It’s springtime in Indiana, and the ground is just beginning to thaw. Birds and buds are emerging after the long polar vortex of these past many days. As new life emerges, the refrigerators and fruit bowls of many residents of the Hoosier State are already full of ripe mangoes, oranges, bell peppers, spinach, tomatoes, and basil. Even for the organic consumer, this abundance is now available year-round.
Meanwhile in Chiapas, Mexico’s southernmost state, coffee is grown using traditional methods on over 11,000 hectares certified for organic production. The harvest is coming to a close, the beans packed in containers and ready for shipping to all points north. And in Baja California, Mexico, organic tomatoes are being coaxed from the desert; they too get shipped north to meet the growing demand for organic produce by American consumers.
Over the past decade, Mexico has emerged as a significant contributor to global organic agriculture, experiencing a tenfold increase in organic production. The country’s rankings capture this significance: It is the world’s top producer of organic coffee and tropical fruits and the second largest producer of organic vegetables. There is great potential for profitability in this growing market for export.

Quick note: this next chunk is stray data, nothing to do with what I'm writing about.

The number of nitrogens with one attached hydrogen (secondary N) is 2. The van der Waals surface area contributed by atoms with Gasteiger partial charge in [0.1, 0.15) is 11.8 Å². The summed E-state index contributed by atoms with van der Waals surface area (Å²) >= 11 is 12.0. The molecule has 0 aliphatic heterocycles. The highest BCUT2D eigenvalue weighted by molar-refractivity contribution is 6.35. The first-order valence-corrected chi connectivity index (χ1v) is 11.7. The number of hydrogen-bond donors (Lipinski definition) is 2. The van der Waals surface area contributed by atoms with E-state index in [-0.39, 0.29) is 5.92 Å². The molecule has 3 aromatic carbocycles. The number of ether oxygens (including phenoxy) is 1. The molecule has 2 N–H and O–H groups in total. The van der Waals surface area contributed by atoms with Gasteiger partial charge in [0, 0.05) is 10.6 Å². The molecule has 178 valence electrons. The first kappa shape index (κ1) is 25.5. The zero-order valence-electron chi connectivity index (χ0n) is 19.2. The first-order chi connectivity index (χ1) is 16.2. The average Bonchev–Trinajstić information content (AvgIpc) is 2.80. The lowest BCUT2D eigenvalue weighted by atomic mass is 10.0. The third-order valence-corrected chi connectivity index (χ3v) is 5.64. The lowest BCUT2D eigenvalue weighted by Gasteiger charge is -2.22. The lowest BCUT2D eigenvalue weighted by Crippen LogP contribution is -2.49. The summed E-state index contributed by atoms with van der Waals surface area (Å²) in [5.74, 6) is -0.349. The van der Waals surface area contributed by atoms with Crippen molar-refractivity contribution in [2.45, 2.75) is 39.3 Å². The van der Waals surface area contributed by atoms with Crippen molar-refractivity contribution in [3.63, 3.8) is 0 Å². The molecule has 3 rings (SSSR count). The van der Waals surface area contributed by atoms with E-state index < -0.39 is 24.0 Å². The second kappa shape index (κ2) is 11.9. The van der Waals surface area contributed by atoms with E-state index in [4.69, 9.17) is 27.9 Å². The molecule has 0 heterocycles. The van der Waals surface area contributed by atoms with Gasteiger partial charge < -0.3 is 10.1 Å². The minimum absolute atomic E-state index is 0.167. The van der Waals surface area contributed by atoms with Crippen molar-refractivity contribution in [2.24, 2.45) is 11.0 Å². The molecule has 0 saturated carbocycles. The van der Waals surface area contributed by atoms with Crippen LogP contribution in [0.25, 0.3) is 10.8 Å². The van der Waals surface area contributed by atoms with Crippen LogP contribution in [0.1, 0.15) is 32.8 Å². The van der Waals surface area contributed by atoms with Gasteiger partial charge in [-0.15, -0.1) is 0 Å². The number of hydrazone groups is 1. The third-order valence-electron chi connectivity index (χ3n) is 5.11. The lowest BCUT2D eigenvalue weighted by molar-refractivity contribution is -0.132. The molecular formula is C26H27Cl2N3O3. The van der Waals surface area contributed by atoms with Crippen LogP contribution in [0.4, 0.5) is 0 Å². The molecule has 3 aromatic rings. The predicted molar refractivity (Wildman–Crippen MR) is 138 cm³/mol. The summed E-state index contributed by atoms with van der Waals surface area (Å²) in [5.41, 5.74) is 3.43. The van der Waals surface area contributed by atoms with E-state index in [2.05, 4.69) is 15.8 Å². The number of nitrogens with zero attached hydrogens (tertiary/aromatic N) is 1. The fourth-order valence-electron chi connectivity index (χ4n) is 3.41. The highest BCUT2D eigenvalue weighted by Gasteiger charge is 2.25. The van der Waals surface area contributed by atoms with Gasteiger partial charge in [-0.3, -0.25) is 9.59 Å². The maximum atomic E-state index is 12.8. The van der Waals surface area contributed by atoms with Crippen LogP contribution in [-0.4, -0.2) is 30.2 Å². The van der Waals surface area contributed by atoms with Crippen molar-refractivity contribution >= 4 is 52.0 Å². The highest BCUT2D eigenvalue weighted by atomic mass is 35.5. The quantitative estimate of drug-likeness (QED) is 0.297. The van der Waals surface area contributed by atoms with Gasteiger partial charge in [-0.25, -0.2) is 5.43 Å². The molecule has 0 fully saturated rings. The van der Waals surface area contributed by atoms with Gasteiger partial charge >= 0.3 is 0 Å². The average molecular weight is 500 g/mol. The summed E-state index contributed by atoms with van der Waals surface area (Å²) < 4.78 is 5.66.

However, organics should not be viewed merely as an extractive industry, a one-way street between production and consumption. Within Mexico, demand for organics has been growing as well. This is a boon for farmers, who have seen their market share for traditional crops, like corn, fall since the implementation of the North American Free Trade Agreement in 1994. In some places, like Chiapas, this shift can mean agricultural cooperatives that allow farmers to capitalize on economies of scale, ensuring the most direct profit for their product.
But, just as in the United States, organic agriculture can also have a very different meaning. It can mean mono-crops, big business and over-taxed aquifers. Such is the case in much of Baja, California. Just last year, on Oct. 29, 2013, the government of Mexico instituted its own guidelines for organic production, which are very similar to those implemented in the United States. While we continue to debate the merits of big business organics, we can be sure of one thing: Production in Mexico will continue to grow.